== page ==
A major characteristic of senescent cells is the senescence-associated secretory phenotype or SASP.10 SASP encompasses a senescent cell’s secreted components, or secretome, and includes pro-inflammatory cytokines, chemokines, proteases, growth factors, reactive oxygen species (ROS), and extracellular matrix proteins.10 Senescent cells use these metabolically active components to communicate with surrounding cells and change the environment in either a positive or negative manner. For instance, SASP can recruit immune cells to remove senescent cells, remodel tissue by secreting angiogenic factors, or promote senescence in other cells through paracrine signalling.10
Senescence and Aging
Senescence is an important contributor to aging as it depletes various cell pools, including progenitor and stem cells that can replace damaged tissue over time.11 The SASP of senescent cells enhances inflammation, which increases susceptibility to many age-related diseases, such as heart disease, diabetes, and cancer.11 SASP-mediated paracrine signaling can also encourage neighboring cells to undergo senescence.11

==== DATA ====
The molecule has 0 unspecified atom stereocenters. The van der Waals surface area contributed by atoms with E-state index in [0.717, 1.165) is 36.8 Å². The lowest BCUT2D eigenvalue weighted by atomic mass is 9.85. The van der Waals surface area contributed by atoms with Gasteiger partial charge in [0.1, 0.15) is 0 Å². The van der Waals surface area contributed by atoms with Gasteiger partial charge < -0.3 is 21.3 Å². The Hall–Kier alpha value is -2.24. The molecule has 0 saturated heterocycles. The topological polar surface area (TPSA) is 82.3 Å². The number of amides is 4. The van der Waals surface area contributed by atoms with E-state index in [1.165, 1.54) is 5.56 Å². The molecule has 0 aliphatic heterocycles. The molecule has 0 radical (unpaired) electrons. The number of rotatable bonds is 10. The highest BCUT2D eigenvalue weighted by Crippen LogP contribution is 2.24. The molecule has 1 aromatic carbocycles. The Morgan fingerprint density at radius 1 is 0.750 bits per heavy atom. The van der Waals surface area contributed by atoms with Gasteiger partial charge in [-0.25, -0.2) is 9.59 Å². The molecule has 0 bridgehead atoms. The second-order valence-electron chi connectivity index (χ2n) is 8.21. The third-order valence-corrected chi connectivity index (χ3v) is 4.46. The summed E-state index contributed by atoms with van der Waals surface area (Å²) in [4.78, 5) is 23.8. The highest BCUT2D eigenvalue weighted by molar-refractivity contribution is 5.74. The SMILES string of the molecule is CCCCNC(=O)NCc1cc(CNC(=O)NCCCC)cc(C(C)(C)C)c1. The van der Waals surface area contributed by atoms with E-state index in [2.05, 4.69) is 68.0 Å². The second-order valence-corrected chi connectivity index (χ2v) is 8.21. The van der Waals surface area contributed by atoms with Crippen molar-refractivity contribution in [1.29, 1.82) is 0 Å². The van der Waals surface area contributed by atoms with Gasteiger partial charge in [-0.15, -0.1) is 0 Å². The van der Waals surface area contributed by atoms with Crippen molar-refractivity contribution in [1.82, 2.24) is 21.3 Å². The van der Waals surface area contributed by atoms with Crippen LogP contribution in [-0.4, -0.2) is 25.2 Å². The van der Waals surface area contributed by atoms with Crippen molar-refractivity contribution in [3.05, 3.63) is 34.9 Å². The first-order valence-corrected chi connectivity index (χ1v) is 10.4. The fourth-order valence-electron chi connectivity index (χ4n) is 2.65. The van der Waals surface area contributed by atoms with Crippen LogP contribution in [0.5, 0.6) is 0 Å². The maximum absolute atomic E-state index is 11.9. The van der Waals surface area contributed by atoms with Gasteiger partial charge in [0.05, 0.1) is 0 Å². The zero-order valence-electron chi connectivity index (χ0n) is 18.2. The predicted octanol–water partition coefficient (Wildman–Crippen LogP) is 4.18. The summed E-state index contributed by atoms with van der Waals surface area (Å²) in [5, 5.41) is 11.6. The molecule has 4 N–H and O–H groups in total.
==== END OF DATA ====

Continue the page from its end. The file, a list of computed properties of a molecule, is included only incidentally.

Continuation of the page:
Senescence and Cancer
A major hallmark of cancer progression is cell proliferation. As such, researchers previously thought that the senescence pathway suppressed tumors as it eliminated proliferative cells.12 However, there is increasing evidence that the SASP may contribute to cancer progression by creating an immunosuppressive environment.12
Researchers have developed drugs called senolytics to selectively target senescent cells that are resistant to apoptosis. These drugs work by upregulating antiapoptotic pathways.5 Eliminating these cells is important in diseases such as fibrosis (e.g., pulmonary fibrosis), where tissue is scarred and thickened.13 Additionally, patients with obesity or diabetes have high levels of senescent cells in adipose tissue, which contributes to fat cell size.14 For pulmonary fibrosis and diabetic kidney disease, researchers have conducted clinical trials testing senolytics and observed promising results.5